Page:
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From the Outside In
on April 7, 2008
The book is Jacobs' journal of his attempt to follow the Bible as literally as possible. He documented more than 700 rules in the Hebrew and Christian bible. As a pastor you can imagine why I needed to read this. Jacobs starts his Biblical journey (as I started mine as reader) as a bit of a skeptic. He describes himself as a secular Jew but says "...I'm Jewish in the same way the Olive Garden is an Italian restaurant." A self-described agnostic - religion, the Bible and God had not taken up a lot of thought room in his life up to this point.
Jacob's research is very well done. He does not simply read the Bible but draws upon over a hundred Jewish and Christian resources as well as creating and regularly seeking the counsel of a spiritual advisory board made up of conservative and liberal rabbis, mainline and evangelical pastors. His bibliogrpahy is neither staunchly left or right but a mix of both and the middle. I especially appreciated a referance to Dennis Covington's fantastic book Salvation on Sand Mountain (which I have also read) and Jacobs' own visit to Appalachia. He also variously speaks to Tony Campolo, Ken Ham (Answers in Genesis), an Amish innkeeper, as well as visits Jerry Falwell's church, and several Bible study groups that cover the spectrum from conservative to liberal, etc. You get the idea.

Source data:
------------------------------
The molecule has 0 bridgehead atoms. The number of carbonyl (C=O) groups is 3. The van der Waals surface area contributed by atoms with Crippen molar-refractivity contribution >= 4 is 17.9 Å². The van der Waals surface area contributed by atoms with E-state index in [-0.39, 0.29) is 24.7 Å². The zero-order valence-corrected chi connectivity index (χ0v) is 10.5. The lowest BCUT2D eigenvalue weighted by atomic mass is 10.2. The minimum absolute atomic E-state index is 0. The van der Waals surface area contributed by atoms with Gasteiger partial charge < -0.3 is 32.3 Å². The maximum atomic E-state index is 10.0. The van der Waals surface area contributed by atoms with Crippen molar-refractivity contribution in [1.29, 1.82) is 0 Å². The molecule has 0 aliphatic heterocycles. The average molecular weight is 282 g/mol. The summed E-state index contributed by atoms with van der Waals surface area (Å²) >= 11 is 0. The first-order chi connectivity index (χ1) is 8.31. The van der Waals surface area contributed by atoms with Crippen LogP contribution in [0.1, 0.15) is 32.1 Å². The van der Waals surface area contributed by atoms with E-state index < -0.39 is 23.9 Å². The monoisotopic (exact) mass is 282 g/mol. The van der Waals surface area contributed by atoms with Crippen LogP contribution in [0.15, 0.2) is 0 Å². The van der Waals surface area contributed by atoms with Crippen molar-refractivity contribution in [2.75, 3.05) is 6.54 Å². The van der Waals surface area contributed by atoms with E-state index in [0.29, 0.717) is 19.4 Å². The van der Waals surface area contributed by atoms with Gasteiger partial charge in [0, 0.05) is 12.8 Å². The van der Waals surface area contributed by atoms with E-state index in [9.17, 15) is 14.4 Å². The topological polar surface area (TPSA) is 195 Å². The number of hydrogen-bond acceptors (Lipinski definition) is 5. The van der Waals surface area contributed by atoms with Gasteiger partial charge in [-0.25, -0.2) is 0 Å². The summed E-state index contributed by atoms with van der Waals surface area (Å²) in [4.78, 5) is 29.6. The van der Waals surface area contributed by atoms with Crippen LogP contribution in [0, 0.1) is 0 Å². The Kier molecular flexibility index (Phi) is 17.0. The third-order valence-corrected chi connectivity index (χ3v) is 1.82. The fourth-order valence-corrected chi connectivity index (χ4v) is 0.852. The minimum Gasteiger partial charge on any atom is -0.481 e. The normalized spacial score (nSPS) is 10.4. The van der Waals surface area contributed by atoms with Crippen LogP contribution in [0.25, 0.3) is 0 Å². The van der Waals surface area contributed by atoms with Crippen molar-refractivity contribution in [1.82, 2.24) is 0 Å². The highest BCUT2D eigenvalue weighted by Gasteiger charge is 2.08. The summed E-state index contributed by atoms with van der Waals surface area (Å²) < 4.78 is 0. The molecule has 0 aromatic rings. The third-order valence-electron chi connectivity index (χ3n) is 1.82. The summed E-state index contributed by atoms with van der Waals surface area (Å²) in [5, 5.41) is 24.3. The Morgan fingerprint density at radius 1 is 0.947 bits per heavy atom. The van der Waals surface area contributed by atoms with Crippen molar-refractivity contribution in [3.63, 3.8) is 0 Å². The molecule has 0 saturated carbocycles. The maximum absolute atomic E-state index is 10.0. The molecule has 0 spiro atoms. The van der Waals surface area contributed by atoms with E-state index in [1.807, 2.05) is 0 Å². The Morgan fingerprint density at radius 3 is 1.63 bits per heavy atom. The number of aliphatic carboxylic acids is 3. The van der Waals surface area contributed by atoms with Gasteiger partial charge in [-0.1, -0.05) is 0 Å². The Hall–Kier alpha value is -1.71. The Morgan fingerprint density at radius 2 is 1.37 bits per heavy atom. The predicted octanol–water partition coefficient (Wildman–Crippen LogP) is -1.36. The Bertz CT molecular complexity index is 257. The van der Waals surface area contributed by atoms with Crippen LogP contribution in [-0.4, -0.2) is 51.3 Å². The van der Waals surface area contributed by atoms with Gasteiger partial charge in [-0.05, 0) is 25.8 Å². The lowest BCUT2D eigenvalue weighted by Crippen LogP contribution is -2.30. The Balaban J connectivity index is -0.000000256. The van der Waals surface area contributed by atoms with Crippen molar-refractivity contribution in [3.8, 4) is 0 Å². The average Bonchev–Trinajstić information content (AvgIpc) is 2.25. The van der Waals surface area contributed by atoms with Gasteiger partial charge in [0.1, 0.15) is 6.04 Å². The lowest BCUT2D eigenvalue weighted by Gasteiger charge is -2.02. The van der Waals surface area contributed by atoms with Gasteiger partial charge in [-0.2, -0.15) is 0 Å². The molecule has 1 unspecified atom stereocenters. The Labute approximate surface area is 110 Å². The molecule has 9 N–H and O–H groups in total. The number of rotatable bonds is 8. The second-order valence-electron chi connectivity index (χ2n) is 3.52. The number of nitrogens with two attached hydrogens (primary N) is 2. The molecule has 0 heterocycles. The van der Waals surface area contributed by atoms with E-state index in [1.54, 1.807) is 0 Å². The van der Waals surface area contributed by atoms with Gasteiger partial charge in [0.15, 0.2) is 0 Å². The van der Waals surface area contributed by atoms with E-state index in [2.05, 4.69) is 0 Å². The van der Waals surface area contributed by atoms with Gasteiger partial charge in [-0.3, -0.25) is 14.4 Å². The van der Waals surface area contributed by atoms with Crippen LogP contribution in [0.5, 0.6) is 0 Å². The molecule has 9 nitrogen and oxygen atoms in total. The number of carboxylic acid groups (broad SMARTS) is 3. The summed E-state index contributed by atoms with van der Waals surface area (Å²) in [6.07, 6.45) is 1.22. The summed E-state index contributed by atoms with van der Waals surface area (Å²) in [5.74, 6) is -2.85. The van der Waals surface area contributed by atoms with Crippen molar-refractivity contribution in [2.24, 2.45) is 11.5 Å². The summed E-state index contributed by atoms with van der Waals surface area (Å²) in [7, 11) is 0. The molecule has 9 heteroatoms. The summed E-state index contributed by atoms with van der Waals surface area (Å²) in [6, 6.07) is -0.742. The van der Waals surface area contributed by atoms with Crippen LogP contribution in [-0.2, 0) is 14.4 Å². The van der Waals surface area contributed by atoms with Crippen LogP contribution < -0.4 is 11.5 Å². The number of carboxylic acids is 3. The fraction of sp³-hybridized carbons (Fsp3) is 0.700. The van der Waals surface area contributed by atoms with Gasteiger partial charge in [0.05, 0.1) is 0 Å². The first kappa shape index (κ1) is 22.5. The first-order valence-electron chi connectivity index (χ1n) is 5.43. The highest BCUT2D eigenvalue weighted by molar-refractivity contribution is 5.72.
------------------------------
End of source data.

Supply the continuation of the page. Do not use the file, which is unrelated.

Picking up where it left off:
The insights that Jacobs has into religion, the Bible, God and believers in general are quite incredible. Many of them are very affirming for me as a pastor and a Christ follower. As a believer, one cannot, no matter how hard one tries, fully put themselves into the shoes of a non-believer and see what they see or understand as they understand so the book does a great service in this sense.
Aside from the insights Jacobs' journey is incredibly humourous and at times quite poignant as well (the impact on his wife and family plays a major role). His openess and honesty are disarming and refreshing and his writing style is very approachable and easy to slip into. I won't tell you what the impact this experience had on Jacobs except to say it was definitely a perspective changer.
This book is a great read and will spark many a lively discussion (good book club material). I highly recommend it.